AFTER VOTING to move forward on repealing and replacing Obamacare — precipitously, and without any sense of where they would end up — Senate Republicans are trying to slap together a major health-care bill on the Senate floor. If their partisan power play works, the result would be the passage of bad legislation hiking deductibles and stripping insurance coverage from millions of people. If, on the other hand, they fail to bridge their disagreements, they may turn to what some are calling a “skinny repeal” and Health and Human Services Secretary Tom Price has termed a “lowest common denominator.” It sounds bad, and it is.
Either result would be an outrageous ending to a process that has been norm-shattering from the start. Republicans’ strategy to end Obamacare unilaterally, through pure force of partisan will, has discredited Congress’s claim to be a deliberative body and utterly failed to produce a workable plan. GOP leaders ought to go back to the drawing board, hold the hearings they never held, reach out to Democrats, wait for expert analysis from the Congressional Budget Office (CBO) and strike a bipartisan compromise fixing the system. But doing so would require Republicans to prioritize substance over delivering their base a long-promised victory on Obamacare.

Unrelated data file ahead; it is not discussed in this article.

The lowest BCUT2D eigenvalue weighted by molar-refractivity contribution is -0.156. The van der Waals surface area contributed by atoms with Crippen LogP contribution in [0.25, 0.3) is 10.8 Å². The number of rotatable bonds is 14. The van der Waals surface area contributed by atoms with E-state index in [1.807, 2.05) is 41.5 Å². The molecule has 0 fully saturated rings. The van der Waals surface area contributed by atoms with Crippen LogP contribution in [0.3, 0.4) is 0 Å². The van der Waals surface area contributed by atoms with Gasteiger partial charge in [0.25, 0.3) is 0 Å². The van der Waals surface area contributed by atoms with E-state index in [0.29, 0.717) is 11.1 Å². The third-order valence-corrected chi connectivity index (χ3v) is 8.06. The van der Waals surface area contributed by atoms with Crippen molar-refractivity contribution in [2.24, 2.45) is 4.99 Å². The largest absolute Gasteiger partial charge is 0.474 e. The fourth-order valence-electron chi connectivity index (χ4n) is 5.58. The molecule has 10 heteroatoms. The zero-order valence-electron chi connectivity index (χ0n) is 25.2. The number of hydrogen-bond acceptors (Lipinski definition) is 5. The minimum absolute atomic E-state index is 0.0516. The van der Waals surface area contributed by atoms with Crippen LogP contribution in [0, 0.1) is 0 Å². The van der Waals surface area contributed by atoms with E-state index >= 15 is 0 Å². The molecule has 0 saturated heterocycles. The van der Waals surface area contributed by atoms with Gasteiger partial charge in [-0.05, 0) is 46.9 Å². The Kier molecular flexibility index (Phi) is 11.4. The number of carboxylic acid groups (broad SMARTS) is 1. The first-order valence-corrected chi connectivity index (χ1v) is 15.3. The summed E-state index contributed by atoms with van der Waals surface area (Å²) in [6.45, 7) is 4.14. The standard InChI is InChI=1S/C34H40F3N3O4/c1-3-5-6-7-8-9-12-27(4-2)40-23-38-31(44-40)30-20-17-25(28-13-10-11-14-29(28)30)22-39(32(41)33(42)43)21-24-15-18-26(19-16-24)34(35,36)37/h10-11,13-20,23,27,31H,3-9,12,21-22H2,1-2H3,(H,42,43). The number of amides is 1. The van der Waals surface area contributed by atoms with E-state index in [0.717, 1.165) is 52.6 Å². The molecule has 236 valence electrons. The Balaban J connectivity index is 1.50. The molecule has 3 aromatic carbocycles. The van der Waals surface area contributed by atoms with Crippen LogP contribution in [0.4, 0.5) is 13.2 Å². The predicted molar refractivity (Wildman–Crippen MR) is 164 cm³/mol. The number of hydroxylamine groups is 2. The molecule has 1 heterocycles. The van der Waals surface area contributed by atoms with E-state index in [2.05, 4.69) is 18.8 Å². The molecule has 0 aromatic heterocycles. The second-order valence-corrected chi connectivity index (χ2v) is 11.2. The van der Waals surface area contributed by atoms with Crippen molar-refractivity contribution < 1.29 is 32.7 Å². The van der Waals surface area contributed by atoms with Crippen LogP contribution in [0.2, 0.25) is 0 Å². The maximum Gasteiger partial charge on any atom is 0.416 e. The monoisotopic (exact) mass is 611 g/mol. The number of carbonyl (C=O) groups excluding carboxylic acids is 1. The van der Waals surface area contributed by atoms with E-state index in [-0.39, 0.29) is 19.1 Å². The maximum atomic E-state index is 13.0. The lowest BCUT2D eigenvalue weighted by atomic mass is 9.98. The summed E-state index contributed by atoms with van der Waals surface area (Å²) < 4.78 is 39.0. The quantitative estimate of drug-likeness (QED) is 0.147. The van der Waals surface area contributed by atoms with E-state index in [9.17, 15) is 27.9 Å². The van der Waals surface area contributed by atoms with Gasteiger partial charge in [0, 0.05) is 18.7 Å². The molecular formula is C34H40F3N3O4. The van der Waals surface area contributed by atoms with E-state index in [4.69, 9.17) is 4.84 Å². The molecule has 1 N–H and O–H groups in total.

Their cynicism is visible in the move toward a skinny, lowest-common-denominator bill. The measure would likely end some taxes and the law’s individual mandate requiring all Americans to carry health-care coverage.
On policy grounds, the plan is nonsensical. After Republicans have spent years railing about rising premiums, this proposal would cause premiums to spike by 20 percent, according to a CBO analysis of an earlier version. The existing mandate is aimed at free riders who refuse to pay for health coverage, then demand that society pick up the tab when they go to the emergency room. Without it, some people would decline to buy into the health insurance system, making the pool of customers purchasing coverage in individual markets generally sicker and more expensive. Premiums would have to rise, and the free riders would get a pass.
In reality, Republican leaders view the skinny repeal not as policy but as a way to push the repeal-and-replace effort a little further along. If the Senate passes something — anything — it can begin negotiations with the House on a final bill. Skinny repeal, in other words, would be nothing more than a way for GOP senators to suppress their disagreements by committing to no particular policy at all. This is legislative can-kicking at its most shameless.
In fact, the legislation is likely to only get worse in a House-Senate conference, altered to better resemble the cruel, deservedly unpopular Obamacare replacement bills House and Senate leaders have floated in recent months. But by the time any House-Senate agreement is negotiated and sent back to the Senate for final approval, congressional leaders will be able warn skeptical lawmakers against spoiling things when the party is so close to victory. It is time for Republicans who oppose denying health care to millions of Americans to make their stand. It will only get harder for them to do so later.
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